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Linux security and setup recommendations

SSH key authentication with Linux

This step is vital if your node's SSH port is reachable via the Internet, for example, because it runs on a VPS.

This step is still recommended if the SSH port is not reachable via the Internet.

For security reasons, you want some form of two-factor authentication for SSH login, particularly if SSH is exposed to the Internet. These instructions accomplish that by creating an SSH key with passphrase. Alternatively or in addition, you could set up two-factor authentication with one-time passwords.

To switch to SSH key authentication instead of password authentication, you will start on the machine you are logging in from, whether that is Windows 10, MacOS or Linux, and then make changes to the server you are logging in to.

On Windows 10, you expect the OpenSSH client to already be installed. If it isn't, follow that link and install it.

From your MacOS/Linux Terminal or Windows Powershell, check whether you have an ssh key. You expect an file when running ls ~/.ssh.

Create an SSH key pair

Create a key if you need to, or if you don't have but prefer that cipher:
ssh-keygen -t ed25519. Set a strong passphrase for the key.

Bonus: On Linux, you can also include a timestamp with your key, like so:
ssh-keygen -t ed25519 -C "$(whoami)@$(hostname)-$(date -I)" -f ~/.ssh/id_ed25519

macOS/Linux, copy public key

If you are on macOS or Linux, you can then copy this new public key to the Linux server:
ssh-copy-id USERNAME@HOST

Windows 10/11, copy public key

On Windows 10/11, or if that command is not available, output the contents of your public key file to terminal and copy, here for
cat ~/.ssh/

On your Linux server, logged in as your non-root user, add this public key to your account:

mkdir ~/.ssh
nano ~/.ssh/authorized_keys

And paste in the public key.

Test login and turn off password authentication

Test your login. ssh user@serverIP from your client's MacOS/Linux Terminal or Windows Powershell should log you in directly, prompting for your key passphrase, but not the user password.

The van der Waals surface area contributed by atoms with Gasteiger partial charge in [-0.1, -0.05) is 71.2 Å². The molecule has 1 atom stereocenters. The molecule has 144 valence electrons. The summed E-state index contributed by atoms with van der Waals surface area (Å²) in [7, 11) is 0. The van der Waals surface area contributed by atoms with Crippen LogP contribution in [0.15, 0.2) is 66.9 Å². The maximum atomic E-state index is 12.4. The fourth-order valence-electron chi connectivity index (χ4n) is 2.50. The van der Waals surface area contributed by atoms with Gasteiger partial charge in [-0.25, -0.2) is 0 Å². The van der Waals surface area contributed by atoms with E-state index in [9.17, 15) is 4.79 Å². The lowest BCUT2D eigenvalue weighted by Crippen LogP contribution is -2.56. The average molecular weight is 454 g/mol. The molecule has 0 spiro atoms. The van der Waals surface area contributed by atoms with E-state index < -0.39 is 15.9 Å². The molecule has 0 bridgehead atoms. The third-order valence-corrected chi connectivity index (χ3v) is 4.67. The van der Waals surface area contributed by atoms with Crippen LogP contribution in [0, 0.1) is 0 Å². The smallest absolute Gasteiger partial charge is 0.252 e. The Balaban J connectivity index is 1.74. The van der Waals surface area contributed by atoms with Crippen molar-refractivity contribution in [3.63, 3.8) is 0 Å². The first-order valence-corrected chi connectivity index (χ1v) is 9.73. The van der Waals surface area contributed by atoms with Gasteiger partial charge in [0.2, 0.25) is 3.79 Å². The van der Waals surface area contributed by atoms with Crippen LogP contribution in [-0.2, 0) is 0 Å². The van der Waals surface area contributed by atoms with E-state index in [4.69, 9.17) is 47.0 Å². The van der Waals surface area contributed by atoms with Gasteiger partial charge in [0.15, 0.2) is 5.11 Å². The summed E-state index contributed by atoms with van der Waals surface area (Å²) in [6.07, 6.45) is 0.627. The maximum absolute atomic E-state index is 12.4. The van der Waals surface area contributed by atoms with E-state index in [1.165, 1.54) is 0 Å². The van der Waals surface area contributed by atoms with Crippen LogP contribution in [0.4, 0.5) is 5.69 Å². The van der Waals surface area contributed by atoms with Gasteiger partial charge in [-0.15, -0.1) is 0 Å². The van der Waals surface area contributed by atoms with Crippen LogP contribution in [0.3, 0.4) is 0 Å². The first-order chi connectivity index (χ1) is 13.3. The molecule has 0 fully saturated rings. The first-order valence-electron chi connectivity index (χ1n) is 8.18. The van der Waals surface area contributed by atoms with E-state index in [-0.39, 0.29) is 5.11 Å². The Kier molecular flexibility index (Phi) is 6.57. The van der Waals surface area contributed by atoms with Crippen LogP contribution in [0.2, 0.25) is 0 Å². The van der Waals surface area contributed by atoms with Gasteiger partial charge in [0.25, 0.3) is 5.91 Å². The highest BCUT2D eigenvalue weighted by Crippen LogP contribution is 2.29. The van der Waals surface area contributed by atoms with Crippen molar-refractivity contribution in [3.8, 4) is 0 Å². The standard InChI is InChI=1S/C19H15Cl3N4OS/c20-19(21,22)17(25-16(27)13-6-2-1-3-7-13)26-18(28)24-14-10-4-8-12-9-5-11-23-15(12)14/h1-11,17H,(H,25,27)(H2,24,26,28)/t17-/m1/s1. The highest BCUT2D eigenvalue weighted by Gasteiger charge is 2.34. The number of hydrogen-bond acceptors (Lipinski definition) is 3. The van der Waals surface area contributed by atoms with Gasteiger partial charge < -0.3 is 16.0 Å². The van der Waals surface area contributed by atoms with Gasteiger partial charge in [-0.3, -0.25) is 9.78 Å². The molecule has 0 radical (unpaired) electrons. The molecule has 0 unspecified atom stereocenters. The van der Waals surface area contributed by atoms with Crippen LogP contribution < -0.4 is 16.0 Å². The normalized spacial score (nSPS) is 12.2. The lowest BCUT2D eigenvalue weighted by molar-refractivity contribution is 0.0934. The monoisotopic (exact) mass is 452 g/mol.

If you are still prompted for a password, resolve that first. Your ssh client should show you errors in that case. You can run ssh -v user@serverIP to get more detailed output on what went wrong.

On Windows 10 in particular, if the ssh client complains about the "wrong permissions" on the .ssh directory or .ssh/config file, go into Explorer, find the C:\Users\USERNAME\.ssh directory, edit its Properties->Security, click Advanced, then make your user the owner with Full Access, while removing access rights to anyone else, such as SYSTEM and Administrators. Check "Replace all child object permissions", and click OK. That should solve the issues the OpenSSH client had.

Lastly, once key authentication has been tested, turn off password authentication. On your Linux server:
sudo nano /etc/ssh/sshd_config

Find the line that reads #PasswordAuthentication yes and remove the comment character # and change it to PasswordAuthentication no.

And restart the ssh service, for Ubuntu you'd run sudo systemctl restart ssh.

Set Linux to auto-update

Since this system will be running 24/7 for the better part of 2 years, it's a good idea to have it patch itself. Enable automatic updates and install software so the server can email you.

For automatic updates, "only-on-error" mail reports make sense once you know email reporting is working and if you choose automatic reboots, trusting that your services will all come back up on reboot. If you'd like to keep a closer eye or schedule reboots yourself, "on-change" MailReport is a better choice.